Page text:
New UK publication on patenting personalized medicine – University of Copenhagen

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13 August 2015

New UK publication on patenting personalized medicine

On June 13, 2013, the U.S. Supreme Court decided the Myriad gene patent case. In a unanimous judgment the Court held that patent claims directed to isolated genomic DNA are identical to the naturally occurring sequence and thus unpatentable “products of nature”. This decision affects all isolated "products of nature", including genes, gene fragments, and other naturally occurring nucleotide sequences, as well as naturally occurring amino acid sequences, including peptides, ligands, and proteins. Consequently, Myriad has a severe impact on many patent portfolios. Although Myriad does not directly affect the patentability of cDNA or sufficiently modified compounds, and the most recent USPTO guidance provides hints on how the new eligibility standard can be met, it is still not entirely clear how much modification is required to render a molecule sufficiently distinct from naturally occurring counterparts. Moreover, when combined with the US Supreme Court decisions in Prometheus and Alice, Myriad may affect method claims which depend upon unmodified biological materials. The USPTO guidance, however, still leaves much uncertainty over the patentability of such methods and diagnostics. The substantial impact of these decisions on the biomedical sector and personalized medicine,as well the methodology used by the generalist Supreme Court in reversing a specialized CAFC judgment is particularly interesting from a comparative perspective. This paper analyses and discusses these U.S. developments, and compares them with the situation in Australia and in the EU.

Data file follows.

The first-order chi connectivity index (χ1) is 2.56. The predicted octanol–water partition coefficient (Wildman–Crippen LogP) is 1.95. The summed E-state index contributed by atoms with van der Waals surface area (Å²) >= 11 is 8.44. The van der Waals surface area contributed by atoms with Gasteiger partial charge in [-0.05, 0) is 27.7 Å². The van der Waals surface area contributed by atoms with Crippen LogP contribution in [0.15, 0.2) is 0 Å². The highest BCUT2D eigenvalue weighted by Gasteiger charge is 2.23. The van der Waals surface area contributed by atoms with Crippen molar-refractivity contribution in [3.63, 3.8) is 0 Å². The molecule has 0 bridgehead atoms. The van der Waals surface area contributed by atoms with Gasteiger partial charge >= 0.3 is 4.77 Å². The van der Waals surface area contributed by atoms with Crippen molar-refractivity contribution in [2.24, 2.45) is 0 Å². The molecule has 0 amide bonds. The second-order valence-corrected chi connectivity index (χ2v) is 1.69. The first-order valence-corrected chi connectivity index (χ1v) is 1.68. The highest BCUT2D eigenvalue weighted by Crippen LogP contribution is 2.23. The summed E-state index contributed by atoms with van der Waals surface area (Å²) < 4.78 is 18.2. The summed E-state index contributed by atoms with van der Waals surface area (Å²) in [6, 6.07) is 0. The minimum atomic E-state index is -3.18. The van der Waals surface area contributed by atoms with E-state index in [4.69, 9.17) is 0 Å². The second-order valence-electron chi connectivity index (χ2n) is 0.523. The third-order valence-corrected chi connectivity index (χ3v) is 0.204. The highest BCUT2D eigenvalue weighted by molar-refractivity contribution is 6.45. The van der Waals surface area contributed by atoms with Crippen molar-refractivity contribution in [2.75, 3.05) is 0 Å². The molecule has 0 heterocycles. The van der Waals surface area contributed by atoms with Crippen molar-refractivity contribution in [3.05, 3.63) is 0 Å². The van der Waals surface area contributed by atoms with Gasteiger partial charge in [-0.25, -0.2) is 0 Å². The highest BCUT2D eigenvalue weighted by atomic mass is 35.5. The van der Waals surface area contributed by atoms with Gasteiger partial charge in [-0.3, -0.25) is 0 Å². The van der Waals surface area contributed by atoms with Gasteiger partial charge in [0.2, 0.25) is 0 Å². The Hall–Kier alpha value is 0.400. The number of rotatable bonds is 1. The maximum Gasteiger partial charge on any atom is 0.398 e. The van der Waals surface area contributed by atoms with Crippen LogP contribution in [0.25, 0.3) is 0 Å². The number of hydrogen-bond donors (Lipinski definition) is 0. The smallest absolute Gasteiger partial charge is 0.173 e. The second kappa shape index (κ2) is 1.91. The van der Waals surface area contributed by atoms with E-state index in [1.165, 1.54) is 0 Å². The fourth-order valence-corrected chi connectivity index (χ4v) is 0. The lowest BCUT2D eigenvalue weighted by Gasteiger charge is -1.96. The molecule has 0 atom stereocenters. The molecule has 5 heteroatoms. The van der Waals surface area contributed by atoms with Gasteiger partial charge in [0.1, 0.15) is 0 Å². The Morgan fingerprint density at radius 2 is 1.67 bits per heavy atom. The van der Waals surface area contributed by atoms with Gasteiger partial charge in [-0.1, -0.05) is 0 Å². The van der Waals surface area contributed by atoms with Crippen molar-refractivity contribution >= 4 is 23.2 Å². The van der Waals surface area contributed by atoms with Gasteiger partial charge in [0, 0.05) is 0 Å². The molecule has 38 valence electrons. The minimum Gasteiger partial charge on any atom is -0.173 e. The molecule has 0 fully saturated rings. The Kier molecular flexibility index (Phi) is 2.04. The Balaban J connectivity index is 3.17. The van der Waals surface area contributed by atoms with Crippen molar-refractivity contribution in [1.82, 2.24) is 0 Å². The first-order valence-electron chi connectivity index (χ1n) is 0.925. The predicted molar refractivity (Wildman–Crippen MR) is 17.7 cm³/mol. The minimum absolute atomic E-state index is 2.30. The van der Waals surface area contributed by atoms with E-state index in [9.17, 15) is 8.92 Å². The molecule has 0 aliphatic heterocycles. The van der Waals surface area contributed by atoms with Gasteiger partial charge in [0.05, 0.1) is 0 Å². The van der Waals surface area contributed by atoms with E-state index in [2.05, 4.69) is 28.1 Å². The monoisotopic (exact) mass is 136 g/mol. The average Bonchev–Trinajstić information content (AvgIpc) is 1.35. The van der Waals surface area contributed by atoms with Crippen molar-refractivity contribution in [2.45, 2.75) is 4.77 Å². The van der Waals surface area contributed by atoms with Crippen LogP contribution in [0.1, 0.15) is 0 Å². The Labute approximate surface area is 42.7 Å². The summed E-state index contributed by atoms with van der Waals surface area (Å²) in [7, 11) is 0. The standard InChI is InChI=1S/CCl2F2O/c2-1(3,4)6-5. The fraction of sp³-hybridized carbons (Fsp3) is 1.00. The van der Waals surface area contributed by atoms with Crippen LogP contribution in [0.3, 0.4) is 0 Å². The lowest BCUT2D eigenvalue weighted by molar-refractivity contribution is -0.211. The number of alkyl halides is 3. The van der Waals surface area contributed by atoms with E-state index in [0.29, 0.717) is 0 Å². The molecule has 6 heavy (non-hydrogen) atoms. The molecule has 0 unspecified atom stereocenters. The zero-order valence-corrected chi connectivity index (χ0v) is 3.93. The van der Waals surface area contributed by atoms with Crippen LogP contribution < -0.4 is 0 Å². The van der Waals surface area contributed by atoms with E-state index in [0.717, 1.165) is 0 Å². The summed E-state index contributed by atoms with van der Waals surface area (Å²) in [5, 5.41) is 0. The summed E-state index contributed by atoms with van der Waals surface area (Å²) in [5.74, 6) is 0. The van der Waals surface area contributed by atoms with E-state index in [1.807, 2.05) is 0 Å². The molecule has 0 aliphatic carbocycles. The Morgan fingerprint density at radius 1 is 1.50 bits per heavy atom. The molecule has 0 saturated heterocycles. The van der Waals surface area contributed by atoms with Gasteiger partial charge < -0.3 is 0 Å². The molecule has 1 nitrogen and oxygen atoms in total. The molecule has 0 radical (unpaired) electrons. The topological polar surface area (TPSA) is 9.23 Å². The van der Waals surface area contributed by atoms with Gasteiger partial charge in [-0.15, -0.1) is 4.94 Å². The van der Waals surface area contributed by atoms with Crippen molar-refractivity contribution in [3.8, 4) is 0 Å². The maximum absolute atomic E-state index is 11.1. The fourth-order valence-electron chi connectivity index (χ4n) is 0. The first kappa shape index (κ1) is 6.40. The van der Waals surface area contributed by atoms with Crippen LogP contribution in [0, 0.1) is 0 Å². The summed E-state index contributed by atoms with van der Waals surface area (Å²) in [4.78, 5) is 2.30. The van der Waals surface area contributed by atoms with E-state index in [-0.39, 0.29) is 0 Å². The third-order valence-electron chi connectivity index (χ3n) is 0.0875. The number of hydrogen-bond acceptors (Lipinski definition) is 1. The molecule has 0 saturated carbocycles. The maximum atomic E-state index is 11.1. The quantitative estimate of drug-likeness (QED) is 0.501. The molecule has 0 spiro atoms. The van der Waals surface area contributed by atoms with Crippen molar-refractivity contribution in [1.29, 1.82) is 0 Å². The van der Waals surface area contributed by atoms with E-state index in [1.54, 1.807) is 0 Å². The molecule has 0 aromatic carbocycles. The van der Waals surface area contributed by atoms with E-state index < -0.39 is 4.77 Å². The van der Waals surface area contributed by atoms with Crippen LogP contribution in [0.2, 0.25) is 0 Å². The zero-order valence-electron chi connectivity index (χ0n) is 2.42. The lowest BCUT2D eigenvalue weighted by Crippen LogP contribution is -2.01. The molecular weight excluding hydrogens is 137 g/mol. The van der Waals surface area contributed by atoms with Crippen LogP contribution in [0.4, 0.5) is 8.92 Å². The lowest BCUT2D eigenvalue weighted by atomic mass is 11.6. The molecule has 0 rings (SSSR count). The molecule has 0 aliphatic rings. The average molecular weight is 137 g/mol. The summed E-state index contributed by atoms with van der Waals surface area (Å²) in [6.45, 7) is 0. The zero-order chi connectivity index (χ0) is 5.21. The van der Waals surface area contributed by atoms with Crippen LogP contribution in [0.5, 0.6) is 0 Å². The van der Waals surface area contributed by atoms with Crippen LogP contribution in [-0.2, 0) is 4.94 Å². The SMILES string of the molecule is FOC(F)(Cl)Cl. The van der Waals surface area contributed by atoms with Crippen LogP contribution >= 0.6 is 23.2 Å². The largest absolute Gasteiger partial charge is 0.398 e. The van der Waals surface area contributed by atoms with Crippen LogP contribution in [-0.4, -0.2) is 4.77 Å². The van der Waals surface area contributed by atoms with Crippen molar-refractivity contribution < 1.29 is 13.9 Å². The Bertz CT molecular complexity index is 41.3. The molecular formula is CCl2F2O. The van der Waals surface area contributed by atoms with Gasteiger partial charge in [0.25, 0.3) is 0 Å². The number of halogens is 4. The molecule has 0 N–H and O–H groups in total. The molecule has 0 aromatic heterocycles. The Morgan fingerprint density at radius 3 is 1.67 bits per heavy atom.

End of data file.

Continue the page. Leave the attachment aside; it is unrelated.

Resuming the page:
The article titled: ”Life after Myriad: The Uncertain Future of Patenting Biomedical Innovation & Personalized Medicine in an International Context.” can be found in: Intellectual Property Quarterly, Vol. 2015, Nr. 3, 08.2015, p. 189-241.

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